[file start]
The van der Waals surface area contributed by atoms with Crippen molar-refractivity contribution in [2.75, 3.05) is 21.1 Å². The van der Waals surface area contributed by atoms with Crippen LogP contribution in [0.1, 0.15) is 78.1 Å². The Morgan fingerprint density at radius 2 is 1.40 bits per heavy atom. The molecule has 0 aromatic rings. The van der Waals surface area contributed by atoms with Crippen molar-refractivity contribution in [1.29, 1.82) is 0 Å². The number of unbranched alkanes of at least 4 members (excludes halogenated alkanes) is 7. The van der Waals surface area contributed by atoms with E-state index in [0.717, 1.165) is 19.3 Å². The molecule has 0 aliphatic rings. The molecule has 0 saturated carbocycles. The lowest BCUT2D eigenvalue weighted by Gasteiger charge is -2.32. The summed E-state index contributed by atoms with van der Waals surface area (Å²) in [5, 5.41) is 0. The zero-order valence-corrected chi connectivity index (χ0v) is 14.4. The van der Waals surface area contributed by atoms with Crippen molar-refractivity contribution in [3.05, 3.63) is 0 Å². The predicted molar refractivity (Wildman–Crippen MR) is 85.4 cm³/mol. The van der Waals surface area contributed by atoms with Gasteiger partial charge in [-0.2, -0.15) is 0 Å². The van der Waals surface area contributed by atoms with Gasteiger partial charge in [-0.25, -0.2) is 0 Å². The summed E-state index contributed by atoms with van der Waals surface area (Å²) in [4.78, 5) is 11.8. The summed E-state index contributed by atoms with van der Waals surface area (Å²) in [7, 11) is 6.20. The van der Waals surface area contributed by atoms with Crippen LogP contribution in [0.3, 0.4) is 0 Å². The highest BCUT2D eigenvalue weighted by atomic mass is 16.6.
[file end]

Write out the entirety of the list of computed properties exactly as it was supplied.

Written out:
The van der Waals surface area contributed by atoms with Crippen molar-refractivity contribution in [2.75, 3.05) is 21.1 Å². The van der Waals surface area contributed by atoms with Crippen LogP contribution in [0.1, 0.15) is 78.1 Å². The Morgan fingerprint density at radius 2 is 1.40 bits per heavy atom. The molecule has 0 aromatic rings. The van der Waals surface area contributed by atoms with Crippen molar-refractivity contribution in [1.29, 1.82) is 0 Å². The number of unbranched alkanes of at least 4 members (excludes halogenated alkanes) is 7. The van der Waals surface area contributed by atoms with E-state index in [0.717, 1.165) is 19.3 Å². The molecule has 0 aliphatic rings. The molecule has 0 saturated carbocycles. The lowest BCUT2D eigenvalue weighted by Gasteiger charge is -2.32. The summed E-state index contributed by atoms with van der Waals surface area (Å²) in [5, 5.41) is 0. The zero-order valence-corrected chi connectivity index (χ0v) is 14.4. The van der Waals surface area contributed by atoms with Crippen molar-refractivity contribution in [3.05, 3.63) is 0 Å². The predicted molar refractivity (Wildman–Crippen MR) is 85.4 cm³/mol. The van der Waals surface area contributed by atoms with Gasteiger partial charge in [-0.2, -0.15) is 0 Å². The van der Waals surface area contributed by atoms with Gasteiger partial charge in [-0.25, -0.2) is 0 Å². The summed E-state index contributed by atoms with van der Waals surface area (Å²) in [4.78, 5) is 11.8. The summed E-state index contributed by atoms with van der Waals surface area (Å²) in [7, 11) is 6.20. The van der Waals surface area contributed by atoms with Crippen LogP contribution in [0.3, 0.4) is 0 Å². The highest BCUT2D eigenvalue weighted by atomic mass is 16.6.